The Convergence of the Public and Private in Online Spaces
Last month, Government Technology had an article entitled “Blurring the Line,” which discussed the increasingly public nature of online social networking sites. Employers now “friend” employees, leaving the employed likely to accept those friendships out of fear for losing their jobs. The article discusses the problems attendant to the convergence of of our work, social, and family worlds and asks whether this phenomenon will alter the nature of those spaces from a sharing free-for-all to a more buttoned-down, “not afraid for the boss to see” experience.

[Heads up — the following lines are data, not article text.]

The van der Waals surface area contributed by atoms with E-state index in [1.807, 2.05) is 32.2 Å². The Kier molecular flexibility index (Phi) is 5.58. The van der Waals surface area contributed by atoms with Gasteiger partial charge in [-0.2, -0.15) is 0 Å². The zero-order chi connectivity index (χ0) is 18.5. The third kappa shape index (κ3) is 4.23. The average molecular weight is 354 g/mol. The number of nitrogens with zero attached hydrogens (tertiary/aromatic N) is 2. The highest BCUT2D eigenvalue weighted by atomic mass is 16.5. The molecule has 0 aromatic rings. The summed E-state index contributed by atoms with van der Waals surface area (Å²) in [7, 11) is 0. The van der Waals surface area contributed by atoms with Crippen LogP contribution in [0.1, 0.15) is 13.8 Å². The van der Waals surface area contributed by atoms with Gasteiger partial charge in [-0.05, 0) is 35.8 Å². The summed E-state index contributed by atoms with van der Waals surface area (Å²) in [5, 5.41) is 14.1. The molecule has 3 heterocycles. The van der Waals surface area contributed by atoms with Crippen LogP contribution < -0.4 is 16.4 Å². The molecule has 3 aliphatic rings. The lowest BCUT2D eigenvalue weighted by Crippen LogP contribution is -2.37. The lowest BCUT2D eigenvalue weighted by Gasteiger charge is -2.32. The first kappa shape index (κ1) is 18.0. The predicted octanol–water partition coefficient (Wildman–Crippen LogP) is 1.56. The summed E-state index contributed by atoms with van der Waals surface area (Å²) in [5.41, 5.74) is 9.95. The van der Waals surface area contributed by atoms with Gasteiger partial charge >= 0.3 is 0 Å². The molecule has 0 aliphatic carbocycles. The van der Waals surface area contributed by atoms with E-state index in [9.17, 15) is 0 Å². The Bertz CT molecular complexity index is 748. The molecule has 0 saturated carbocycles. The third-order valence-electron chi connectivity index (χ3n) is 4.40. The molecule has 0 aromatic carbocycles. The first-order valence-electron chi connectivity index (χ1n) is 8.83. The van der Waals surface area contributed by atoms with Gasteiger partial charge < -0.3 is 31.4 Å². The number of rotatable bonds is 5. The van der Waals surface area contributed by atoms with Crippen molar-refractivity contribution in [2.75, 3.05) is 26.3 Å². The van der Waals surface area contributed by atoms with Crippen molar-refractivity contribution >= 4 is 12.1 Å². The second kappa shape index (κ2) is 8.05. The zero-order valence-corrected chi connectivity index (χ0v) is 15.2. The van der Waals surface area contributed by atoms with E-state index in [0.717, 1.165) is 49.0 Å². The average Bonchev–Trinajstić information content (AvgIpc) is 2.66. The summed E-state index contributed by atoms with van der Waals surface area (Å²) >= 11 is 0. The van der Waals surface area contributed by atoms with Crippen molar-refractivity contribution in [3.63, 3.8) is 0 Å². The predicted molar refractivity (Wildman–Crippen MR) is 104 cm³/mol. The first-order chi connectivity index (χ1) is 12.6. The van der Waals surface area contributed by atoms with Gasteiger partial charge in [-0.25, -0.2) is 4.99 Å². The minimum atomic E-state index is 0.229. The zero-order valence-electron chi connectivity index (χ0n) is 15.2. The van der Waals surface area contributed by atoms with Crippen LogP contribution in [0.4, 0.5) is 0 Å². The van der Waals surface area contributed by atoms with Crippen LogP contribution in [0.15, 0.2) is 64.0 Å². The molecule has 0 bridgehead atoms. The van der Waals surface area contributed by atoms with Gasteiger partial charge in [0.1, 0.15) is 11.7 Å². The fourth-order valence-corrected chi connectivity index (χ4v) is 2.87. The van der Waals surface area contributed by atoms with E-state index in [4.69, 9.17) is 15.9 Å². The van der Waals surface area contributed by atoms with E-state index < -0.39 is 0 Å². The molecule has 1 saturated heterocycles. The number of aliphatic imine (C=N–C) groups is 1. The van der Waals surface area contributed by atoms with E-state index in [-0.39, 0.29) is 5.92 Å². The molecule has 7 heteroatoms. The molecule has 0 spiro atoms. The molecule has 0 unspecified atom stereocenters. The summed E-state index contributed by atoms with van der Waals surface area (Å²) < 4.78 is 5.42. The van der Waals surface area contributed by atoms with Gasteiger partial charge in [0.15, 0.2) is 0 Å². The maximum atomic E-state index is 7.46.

In reading the article, I wondered if the story will play out in a different way, one that will meet employers’ desire to harness the connectivity of social networking sites without compromising its current incarnation. As we have seen in the government sector with internal wikis like Intellipedia, we may see employers increasingly adopt in-house social networking sites, say a [Name] Company Connect.org, just as we have seen employers wade into the Twitter space. We may already be doing this (and it would be really interesting to learn about it), but perhaps such sites would nip in the bud employers/managers/supervisors’ desire to friend their underlings. This may detract from the goal of monitoring employees, but we surely have enough of that in the workplace already (as well as the ability to view employees’ profiles for the very many people who fail to set rigorous privacy settings, as ACM studies show). And it may save employers from having looked at employees’ damning wall musings and pictures and figuring out just what to do about it.